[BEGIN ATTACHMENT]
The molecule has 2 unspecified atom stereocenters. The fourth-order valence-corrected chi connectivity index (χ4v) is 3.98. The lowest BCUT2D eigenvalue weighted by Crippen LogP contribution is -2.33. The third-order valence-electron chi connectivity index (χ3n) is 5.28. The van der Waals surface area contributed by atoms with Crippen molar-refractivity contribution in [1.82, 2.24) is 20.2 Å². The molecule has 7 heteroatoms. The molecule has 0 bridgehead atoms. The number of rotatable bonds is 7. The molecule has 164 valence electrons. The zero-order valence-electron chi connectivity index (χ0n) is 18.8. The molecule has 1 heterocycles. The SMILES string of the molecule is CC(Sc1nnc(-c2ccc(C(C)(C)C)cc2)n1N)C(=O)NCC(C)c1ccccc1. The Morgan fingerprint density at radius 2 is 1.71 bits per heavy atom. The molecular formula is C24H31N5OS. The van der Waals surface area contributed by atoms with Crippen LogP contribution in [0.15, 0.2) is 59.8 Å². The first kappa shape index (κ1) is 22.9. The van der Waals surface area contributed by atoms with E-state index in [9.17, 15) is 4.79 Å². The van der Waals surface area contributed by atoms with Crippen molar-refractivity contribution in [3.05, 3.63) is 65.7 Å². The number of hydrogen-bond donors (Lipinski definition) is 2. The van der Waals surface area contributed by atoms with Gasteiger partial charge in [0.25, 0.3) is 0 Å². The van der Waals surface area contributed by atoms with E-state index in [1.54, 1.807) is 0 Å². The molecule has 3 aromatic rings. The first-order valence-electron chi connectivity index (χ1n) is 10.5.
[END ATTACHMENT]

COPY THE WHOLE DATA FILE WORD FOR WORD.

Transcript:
The molecule has 2 unspecified atom stereocenters. The fourth-order valence-corrected chi connectivity index (χ4v) is 3.98. The lowest BCUT2D eigenvalue weighted by Crippen LogP contribution is -2.33. The third-order valence-electron chi connectivity index (χ3n) is 5.28. The van der Waals surface area contributed by atoms with Crippen molar-refractivity contribution in [1.82, 2.24) is 20.2 Å². The molecule has 7 heteroatoms. The molecule has 0 bridgehead atoms. The number of rotatable bonds is 7. The molecule has 164 valence electrons. The zero-order valence-electron chi connectivity index (χ0n) is 18.8. The molecule has 1 heterocycles. The SMILES string of the molecule is CC(Sc1nnc(-c2ccc(C(C)(C)C)cc2)n1N)C(=O)NCC(C)c1ccccc1. The Morgan fingerprint density at radius 2 is 1.71 bits per heavy atom. The molecular formula is C24H31N5OS. The van der Waals surface area contributed by atoms with Crippen LogP contribution in [0.15, 0.2) is 59.8 Å². The first kappa shape index (κ1) is 22.9. The van der Waals surface area contributed by atoms with E-state index in [9.17, 15) is 4.79 Å². The van der Waals surface area contributed by atoms with Crippen molar-refractivity contribution in [3.05, 3.63) is 65.7 Å². The number of hydrogen-bond donors (Lipinski definition) is 2. The van der Waals surface area contributed by atoms with Gasteiger partial charge in [0.25, 0.3) is 0 Å². The van der Waals surface area contributed by atoms with E-state index in [1.54, 1.807) is 0 Å². The molecule has 3 aromatic rings. The first-order valence-electron chi connectivity index (χ1n) is 10.5.